The Double Dipsea.
The first Dipsea happened in 1905, and ever since the race has been a permanent fixture in the Bay Area. The original race begins in Mill Valley and follows the Dipsea Trail over Mt Tamalpais to Stinson Beach. The Double Dipsea was born later and begins by the sandy shores of Stinson Beach. For me it was a lot more appealing, both because of the distance (around 14 instead of 7) and the easier logistics of ending where you started. It just happened to be a bonus that it’s vastly easier to sign up for, since most of the hype and history surrounds the regular Dipsea two weeks earlier. Add in a few awesome, down to earth Loopsters and the deal got even sweeter!
The only downside is that it fell on the same day as the Western States Endurance Run, so we ended up not being able to return this year to help out.
DW and I made the drive down to Stinson and met up with John and Brad before the race. The Loop is a pretty special thing because, even though we haven’t seen either in months, it immediately felt like meeting up with friends we see all the time. That feeling is even more prevalent now that a ton of Loopdwellers are on Facebook as well. In many ways I have more contact with you guys than my local friends!
Anyway, on to the race!
It was fantastic. Since we all started with the “scratch” group, it was a little hard to resist being pulled along with the pace of the all-out racers to begin with, but DW and I have quite a bit of practice at pacing, which is probably the most crucial skill in our recent trail escapades. Fortunately, although John and Brad tend to run a bit faster and stop at aid stations, Laura and I tend to keep a slower steady pace and float through stations, so whenever we got separated we synced up again soon at the next station!
The course was absolutely breathtaking. The first part wound through Muir Woods and opened up onto some higher exposed mountainside. After snaking our way through some more trail and a little road, we eventually got to descend down the 676 steps into Mill Valley. I found this to be especially cool, since it winds through a hippie neighborhood with gardens and sculptures.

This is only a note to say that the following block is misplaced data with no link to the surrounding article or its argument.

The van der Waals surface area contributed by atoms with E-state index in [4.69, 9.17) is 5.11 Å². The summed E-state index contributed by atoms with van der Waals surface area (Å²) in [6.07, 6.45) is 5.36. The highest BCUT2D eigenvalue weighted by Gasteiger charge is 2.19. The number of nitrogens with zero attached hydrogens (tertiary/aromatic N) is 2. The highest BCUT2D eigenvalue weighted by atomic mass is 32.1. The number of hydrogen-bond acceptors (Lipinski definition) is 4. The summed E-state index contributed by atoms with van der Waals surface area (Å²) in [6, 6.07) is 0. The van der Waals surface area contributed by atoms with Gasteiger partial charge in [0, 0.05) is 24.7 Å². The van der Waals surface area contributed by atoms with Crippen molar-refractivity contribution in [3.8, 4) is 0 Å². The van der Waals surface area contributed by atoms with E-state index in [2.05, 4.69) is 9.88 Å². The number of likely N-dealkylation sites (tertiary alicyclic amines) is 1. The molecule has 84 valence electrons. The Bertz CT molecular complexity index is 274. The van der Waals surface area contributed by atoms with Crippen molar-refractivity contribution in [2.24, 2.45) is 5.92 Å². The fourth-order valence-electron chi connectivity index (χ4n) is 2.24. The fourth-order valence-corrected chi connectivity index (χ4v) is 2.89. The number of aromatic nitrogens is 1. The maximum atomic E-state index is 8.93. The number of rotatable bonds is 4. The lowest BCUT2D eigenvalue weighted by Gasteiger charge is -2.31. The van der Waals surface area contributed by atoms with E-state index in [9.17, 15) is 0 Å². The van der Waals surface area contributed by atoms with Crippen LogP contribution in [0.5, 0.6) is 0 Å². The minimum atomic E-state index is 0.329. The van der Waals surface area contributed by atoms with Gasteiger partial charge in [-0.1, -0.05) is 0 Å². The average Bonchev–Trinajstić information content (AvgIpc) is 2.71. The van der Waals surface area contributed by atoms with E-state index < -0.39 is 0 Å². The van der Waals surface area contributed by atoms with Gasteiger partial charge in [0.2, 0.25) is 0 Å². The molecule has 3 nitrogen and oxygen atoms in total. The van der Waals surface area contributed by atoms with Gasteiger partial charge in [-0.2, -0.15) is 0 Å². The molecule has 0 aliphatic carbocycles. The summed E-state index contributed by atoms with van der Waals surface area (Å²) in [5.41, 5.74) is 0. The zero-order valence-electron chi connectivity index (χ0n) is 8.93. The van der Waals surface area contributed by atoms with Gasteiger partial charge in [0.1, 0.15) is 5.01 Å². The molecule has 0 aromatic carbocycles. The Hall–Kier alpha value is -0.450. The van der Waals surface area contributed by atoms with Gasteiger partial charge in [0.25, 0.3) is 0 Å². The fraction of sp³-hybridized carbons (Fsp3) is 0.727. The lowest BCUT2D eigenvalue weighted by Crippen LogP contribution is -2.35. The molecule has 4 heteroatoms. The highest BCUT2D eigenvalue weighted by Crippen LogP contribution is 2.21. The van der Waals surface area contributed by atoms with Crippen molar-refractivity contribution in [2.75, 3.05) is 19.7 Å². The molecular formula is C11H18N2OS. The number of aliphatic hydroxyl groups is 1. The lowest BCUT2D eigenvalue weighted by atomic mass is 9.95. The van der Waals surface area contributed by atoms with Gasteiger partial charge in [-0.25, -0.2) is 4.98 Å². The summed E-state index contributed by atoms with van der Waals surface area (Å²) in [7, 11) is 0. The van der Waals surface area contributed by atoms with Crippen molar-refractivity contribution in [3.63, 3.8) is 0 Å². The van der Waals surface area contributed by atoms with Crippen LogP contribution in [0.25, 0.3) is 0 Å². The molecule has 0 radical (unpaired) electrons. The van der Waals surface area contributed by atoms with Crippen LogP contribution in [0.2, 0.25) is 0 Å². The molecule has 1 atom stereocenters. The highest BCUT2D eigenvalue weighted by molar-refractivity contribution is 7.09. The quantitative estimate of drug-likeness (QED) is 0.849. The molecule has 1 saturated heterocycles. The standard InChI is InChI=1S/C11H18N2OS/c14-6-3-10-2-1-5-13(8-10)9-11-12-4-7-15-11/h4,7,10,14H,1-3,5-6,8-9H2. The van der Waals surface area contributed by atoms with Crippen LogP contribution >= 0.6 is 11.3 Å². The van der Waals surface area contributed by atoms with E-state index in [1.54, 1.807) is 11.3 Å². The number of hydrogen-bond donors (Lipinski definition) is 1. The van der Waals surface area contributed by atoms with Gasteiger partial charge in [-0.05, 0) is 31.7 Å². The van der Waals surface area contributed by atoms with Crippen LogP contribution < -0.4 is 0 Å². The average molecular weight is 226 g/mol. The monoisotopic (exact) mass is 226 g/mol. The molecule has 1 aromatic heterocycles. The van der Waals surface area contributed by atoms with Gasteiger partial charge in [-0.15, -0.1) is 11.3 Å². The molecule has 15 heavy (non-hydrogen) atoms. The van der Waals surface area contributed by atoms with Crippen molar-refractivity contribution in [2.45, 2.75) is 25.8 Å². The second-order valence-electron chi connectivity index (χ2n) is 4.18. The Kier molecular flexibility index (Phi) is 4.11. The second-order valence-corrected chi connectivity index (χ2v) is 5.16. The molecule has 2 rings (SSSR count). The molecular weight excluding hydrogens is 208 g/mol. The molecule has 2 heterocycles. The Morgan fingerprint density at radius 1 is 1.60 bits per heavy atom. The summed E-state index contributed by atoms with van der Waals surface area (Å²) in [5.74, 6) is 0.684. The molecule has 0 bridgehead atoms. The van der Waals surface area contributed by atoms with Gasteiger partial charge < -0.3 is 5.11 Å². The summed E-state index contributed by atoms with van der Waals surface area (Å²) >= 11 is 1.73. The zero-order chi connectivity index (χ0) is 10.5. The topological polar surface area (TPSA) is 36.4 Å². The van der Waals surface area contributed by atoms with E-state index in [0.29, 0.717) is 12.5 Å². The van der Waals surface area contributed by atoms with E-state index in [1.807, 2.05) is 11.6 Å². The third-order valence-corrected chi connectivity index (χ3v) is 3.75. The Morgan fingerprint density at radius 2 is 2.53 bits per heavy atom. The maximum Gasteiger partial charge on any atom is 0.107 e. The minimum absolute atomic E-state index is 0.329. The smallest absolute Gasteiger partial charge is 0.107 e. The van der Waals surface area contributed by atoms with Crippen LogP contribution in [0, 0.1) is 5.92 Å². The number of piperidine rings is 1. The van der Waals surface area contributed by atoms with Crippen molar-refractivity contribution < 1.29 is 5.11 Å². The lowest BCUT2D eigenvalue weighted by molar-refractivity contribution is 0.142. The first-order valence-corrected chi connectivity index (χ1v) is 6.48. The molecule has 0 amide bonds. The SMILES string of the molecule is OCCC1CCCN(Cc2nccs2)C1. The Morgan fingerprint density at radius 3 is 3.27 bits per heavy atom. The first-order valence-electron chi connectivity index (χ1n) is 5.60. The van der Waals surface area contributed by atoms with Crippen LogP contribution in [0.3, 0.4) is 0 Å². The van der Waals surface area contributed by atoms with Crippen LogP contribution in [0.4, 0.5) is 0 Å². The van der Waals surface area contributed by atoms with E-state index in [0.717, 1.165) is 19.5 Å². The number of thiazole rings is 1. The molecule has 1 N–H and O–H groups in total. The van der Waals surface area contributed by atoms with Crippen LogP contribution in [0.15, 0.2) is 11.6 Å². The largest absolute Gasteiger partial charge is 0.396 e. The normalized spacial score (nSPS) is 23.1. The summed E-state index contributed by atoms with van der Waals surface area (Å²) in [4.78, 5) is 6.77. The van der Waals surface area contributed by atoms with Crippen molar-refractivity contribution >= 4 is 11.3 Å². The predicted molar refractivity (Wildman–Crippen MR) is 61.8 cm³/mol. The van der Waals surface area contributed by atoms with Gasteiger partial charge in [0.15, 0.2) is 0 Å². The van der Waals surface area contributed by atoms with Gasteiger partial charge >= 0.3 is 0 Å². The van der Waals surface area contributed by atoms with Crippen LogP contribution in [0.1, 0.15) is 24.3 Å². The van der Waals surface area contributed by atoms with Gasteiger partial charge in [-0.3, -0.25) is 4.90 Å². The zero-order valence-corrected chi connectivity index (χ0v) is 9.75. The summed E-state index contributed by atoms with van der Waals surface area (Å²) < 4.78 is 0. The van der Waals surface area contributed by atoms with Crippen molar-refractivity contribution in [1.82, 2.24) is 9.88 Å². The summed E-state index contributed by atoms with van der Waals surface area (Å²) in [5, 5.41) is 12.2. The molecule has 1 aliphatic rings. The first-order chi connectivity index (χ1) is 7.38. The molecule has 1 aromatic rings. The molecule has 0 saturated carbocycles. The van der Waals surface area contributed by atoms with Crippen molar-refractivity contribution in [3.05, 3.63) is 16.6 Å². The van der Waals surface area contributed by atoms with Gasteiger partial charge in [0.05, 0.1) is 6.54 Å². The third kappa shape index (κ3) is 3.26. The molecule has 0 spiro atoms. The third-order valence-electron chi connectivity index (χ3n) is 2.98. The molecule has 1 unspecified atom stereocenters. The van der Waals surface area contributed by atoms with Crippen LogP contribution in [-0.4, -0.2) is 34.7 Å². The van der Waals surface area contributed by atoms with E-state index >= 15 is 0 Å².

Then we got to turn around and climb those same steps again, retracing our route right back to the beach.
Each step is dedicated to someone, and we had no idea until we turned around to climb them!
One way the course has 2319’ of elevation gain, so the double has 4638’ flavoring its 13.7 miles. That’s a lot of climbing. I’m used to races with a fair amount of gain, but this one sure packed a lot into a pikermi(ish) distance. By the last climb my hamstrings were threatening to cramp, so I let DW go ahead and stretched them out for a minute, then caught up on the downhill. We took a couple of “detours” but met up with the main trail again in no time.
Note: In Dipsea races, it’s totally fine to take shortcuts. Or longcuts. Or whatever you want. Mt Tamalpais has so many trails interweaving over its surface that the flags are there mainly to keep people from getting lost, not to signify a strict course. The start and end are set, anything goes in between.
For a good feeling of what the race is, check out the 70’s Bruce Dern movie On The Edge. It’s a little hard to come by, but I contacted the director in Berkeley and he sent me a copy. You can also get ahold of it through ebay and sites like that. One of my favorite movies.
Anyway, the course had taken its toll, and by the time Laura and I hit the pavement for the last stretch to the finish line my calves had had enough. They cramped, and they cramped hard. I didn’t want to stop with the finish in sight so I just kept going. Both legs were in full on cramp mode as we kicked it in for the last 200’ or so! The body will pretty much do whatever the mind tells it to.
We met up with the studly runners who’d finished about ten minutes earlier and reveled in how awesome the course had been.
I think I’m smitten with this trail. It has everything from rocky rooty technical downhill to rainforest like lush foliage.
After cooling down a bit we grabbed some brews and headed over the hill to the sandy beach! The pacific ocean provides a hell of an ice bath, and a cold beer can only help.
We all headed over to a great little local café in Sausalito for breakfast and visited like a bunch of old friends before saying our goodbyes (for now).
I had a lot of fun Saturday morning tackling a stupendous course with some great friends, an experience I will not soon forget!
Unfortunately I’ve been down with the flu for a couple days, but I’m hopeful that I’ll kick it in time for our race this weekend. It includes another trip over Mt Tam!
Run happy and healthy, my friends!